Wednesday, September 22, 2010


A recent study conducted at Michigan State University and presented at the APA 2010 Convention in San Diego examined the effects of bullying on life satisfaction and psychological distress. Furthermore, researchers looked at the effects of race, gender and self-esteem as moderators. Results indicated that Caucasians reported more general workplace bullying while African Americans reported significantly more racial bullying at work. Females in both race groups reported significantly more bullying and experiences greater psychological distress and less life satisfaction than men. However, self-esteem significantly moderated all of the previous effects.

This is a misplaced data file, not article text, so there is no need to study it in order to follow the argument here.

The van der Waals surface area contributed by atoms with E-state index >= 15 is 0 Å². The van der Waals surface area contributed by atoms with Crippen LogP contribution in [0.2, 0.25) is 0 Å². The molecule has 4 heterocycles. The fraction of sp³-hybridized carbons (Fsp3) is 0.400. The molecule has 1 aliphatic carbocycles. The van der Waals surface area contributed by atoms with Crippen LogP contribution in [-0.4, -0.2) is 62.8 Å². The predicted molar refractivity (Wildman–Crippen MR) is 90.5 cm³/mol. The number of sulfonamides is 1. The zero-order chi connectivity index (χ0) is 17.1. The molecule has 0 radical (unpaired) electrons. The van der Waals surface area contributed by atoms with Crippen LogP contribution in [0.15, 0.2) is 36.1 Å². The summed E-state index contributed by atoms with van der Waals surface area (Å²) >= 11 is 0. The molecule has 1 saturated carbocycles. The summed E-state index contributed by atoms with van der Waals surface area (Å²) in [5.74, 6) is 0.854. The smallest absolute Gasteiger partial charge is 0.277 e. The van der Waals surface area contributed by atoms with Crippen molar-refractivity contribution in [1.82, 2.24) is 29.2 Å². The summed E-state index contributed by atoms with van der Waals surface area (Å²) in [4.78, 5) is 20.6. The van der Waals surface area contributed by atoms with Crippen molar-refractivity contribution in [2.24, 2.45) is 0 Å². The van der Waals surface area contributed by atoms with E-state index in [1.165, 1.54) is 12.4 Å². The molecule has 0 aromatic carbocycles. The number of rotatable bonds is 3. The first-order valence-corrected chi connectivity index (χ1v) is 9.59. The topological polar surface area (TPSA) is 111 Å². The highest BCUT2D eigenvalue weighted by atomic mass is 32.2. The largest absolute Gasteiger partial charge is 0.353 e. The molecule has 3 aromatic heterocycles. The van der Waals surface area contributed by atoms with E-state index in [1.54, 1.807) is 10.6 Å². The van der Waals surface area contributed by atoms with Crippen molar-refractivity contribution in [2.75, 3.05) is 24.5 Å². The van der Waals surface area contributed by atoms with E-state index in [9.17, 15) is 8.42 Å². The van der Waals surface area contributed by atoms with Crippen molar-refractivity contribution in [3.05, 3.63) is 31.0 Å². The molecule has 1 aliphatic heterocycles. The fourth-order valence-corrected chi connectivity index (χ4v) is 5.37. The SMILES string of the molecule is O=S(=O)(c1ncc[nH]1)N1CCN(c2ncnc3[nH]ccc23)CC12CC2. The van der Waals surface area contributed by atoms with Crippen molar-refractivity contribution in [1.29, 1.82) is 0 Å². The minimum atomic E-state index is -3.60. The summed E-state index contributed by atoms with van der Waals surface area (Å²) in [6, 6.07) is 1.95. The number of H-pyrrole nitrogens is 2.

For example, individuals with higher self-esteem whom report bullying did not experience psychological distress nor decreased life satisfaction. The researchers discussed how this could be a double edged sword. In the African American community young boys are taught to have a strong self-esteem but sometimes this can be portrayed as intimidating especially to the white community. This often causes a backlash increasing racial bullying in the workplace.

How can we stop this trend?

No comments: